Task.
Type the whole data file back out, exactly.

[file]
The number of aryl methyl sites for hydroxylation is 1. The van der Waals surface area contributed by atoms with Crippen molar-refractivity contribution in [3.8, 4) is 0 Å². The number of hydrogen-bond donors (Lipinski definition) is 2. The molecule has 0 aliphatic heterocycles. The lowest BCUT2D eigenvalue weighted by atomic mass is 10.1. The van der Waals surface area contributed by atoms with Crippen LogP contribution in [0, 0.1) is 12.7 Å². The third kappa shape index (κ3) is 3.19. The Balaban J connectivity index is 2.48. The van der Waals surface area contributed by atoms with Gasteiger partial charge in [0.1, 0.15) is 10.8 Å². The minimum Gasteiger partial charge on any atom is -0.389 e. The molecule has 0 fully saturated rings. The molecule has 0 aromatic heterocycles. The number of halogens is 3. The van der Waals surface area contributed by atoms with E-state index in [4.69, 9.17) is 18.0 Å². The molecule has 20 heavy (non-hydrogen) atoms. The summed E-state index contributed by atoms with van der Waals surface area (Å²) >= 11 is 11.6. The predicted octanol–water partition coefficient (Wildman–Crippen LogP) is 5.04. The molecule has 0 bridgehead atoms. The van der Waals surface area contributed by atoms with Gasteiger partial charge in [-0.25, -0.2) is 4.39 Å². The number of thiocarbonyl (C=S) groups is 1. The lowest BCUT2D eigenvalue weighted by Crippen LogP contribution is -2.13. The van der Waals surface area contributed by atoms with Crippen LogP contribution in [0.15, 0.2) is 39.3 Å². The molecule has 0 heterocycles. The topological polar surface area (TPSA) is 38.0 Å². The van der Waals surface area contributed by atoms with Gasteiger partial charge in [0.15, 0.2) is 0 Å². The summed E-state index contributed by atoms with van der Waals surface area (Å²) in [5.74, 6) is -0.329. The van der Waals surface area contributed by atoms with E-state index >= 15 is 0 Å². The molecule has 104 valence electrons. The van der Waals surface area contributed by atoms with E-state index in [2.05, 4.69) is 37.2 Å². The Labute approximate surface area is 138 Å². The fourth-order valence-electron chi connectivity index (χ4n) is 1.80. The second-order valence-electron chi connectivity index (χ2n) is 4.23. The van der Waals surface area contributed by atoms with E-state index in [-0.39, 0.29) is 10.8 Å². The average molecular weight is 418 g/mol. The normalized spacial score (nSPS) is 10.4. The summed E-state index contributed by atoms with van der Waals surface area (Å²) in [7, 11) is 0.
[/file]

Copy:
The number of aryl methyl sites for hydroxylation is 1. The van der Waals surface area contributed by atoms with Crippen molar-refractivity contribution in [3.8, 4) is 0 Å². The number of hydrogen-bond donors (Lipinski definition) is 2. The molecule has 0 aliphatic heterocycles. The lowest BCUT2D eigenvalue weighted by atomic mass is 10.1. The van der Waals surface area contributed by atoms with Crippen LogP contribution in [0, 0.1) is 12.7 Å². The third kappa shape index (κ3) is 3.19. The Balaban J connectivity index is 2.48. The van der Waals surface area contributed by atoms with Gasteiger partial charge in [0.1, 0.15) is 10.8 Å². The minimum Gasteiger partial charge on any atom is -0.389 e. The molecule has 0 fully saturated rings. The molecule has 0 aromatic heterocycles. The number of halogens is 3. The van der Waals surface area contributed by atoms with E-state index in [4.69, 9.17) is 18.0 Å². The molecule has 20 heavy (non-hydrogen) atoms. The summed E-state index contributed by atoms with van der Waals surface area (Å²) >= 11 is 11.6. The predicted octanol–water partition coefficient (Wildman–Crippen LogP) is 5.04. The molecule has 0 bridgehead atoms. The van der Waals surface area contributed by atoms with Gasteiger partial charge in [-0.25, -0.2) is 4.39 Å². The number of thiocarbonyl (C=S) groups is 1. The lowest BCUT2D eigenvalue weighted by Crippen LogP contribution is -2.13. The van der Waals surface area contributed by atoms with Crippen LogP contribution in [0.15, 0.2) is 39.3 Å². The molecule has 0 heterocycles. The topological polar surface area (TPSA) is 38.0 Å². The van der Waals surface area contributed by atoms with Gasteiger partial charge in [0.15, 0.2) is 0 Å². The summed E-state index contributed by atoms with van der Waals surface area (Å²) in [5.74, 6) is -0.329. The van der Waals surface area contributed by atoms with E-state index >= 15 is 0 Å². The molecule has 104 valence electrons. The van der Waals surface area contributed by atoms with E-state index in [2.05, 4.69) is 37.2 Å². The Labute approximate surface area is 138 Å². The fourth-order valence-electron chi connectivity index (χ4n) is 1.80. The second-order valence-electron chi connectivity index (χ2n) is 4.23. The van der Waals surface area contributed by atoms with E-state index in [-0.39, 0.29) is 10.8 Å². The average molecular weight is 418 g/mol. The normalized spacial score (nSPS) is 10.4. The summed E-state index contributed by atoms with van der Waals surface area (Å²) in [7, 11) is 0.